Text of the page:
Please use this identifier to cite or link to this item: http://hdl.handle.net/2381/29733
Title: The molecular biology and regulation of plastid division
Authors: Aldridge, Cassie Patricia
Award date: 2006
Presented at: University of Leicester
Abstract: Min proteins mediate plastid division site selection by controlling the formation of the Z-ring, the initial event of plastid division. The Z-ring is formed by the polymerisation of the FtsZ proteins into a contractile ring at the future division site and acts as a scaffold for the assembly of the rest of the divisions machinery. This study aims to elucidate AtMinD1 function in Arabidopsis thaliana and demonstrates that AtMinD1 has Ca2+-dependent ATPase activity that is stimulated by AtMinE1. Site directed mutagenesis was used to create an active site mutant of AtMinD1, analysis of this mutant revealed loss of interaction with AtMinE1 and mis-localisation. The interaction of the stromal plastid division components was also investigated. Co-localisation and biomolecular fluorescence complementation assays revealed that AtFtsZ1-1 and AtFtsZ2-1 are capable of forming both homopolymeric and heteropolymeric filaments, AtMinD1 and AtMinE1 interact both with themselves and each other and ARC6 interacts specifically with AtFtsZ2-1. Many of the components involved in plastid division have yet to be identified. To identify novel plastid division components, yeast two-hybrid screening and co-immunoprecipitation were used to hunt for novel interacting partners of FtsZ proteins. Although much work has been dedicated to unravelling the machinery of plastid division, very little is known about the regulation of plastid division. DNA microarrays were used to investigate changes in nuclear gene expression upon chloroplast division inhibition. Quantitative PCR experiments demonstrate that the expression of AtFtsZ1-1, AtFtsZ2-1, AtMinD1 and AtMinE1 is light regulated and yeast one-hybrid screening was used to hunt for transcriptional activators/enhancers of AtMinD1 and AtMinE1..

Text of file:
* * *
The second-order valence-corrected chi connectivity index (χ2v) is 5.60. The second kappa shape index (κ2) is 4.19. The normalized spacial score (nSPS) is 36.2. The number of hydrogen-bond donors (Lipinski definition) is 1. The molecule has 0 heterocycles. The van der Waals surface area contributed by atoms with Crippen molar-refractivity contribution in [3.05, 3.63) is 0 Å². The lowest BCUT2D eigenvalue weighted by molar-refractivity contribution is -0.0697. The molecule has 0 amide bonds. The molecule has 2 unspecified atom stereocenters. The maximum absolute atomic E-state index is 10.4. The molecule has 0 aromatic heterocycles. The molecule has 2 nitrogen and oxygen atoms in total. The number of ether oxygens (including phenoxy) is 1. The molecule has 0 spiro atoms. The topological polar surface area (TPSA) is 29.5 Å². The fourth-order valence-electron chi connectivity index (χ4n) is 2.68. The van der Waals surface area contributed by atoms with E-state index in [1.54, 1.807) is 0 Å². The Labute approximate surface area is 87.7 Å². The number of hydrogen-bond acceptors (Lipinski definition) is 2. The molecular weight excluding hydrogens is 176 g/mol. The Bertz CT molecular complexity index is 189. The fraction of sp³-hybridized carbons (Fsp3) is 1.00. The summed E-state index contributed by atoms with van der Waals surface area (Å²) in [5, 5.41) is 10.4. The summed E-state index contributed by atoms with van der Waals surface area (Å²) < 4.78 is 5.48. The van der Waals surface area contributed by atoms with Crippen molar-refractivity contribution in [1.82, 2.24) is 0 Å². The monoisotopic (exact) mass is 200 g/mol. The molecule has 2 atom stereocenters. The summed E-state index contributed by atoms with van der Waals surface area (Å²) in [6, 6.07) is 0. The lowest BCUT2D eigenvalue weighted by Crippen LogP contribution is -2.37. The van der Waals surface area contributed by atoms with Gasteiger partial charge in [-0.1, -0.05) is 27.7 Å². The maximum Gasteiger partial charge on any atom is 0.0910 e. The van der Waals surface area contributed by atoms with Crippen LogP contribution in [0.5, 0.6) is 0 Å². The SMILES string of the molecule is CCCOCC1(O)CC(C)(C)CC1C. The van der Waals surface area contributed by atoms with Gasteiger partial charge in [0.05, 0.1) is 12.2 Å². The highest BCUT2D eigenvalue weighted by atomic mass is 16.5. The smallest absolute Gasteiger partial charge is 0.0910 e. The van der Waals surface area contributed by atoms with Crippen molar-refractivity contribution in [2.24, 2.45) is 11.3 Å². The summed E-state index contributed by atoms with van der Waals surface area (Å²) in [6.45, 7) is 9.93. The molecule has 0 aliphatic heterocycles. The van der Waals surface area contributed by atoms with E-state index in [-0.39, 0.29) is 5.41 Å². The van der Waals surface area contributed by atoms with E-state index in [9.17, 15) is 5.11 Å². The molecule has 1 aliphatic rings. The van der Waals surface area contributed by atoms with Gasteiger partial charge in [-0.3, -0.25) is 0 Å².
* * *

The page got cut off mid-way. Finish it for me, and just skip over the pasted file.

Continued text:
Links: http://hdl.handle.net/2381/29733
Type: Thesis
Level: Doctoral
Qualification: PhD
Rights: Copyright © the author. All rights reserved.
Appears in Collections:Theses, Dept. of Biology
Leicester Theses

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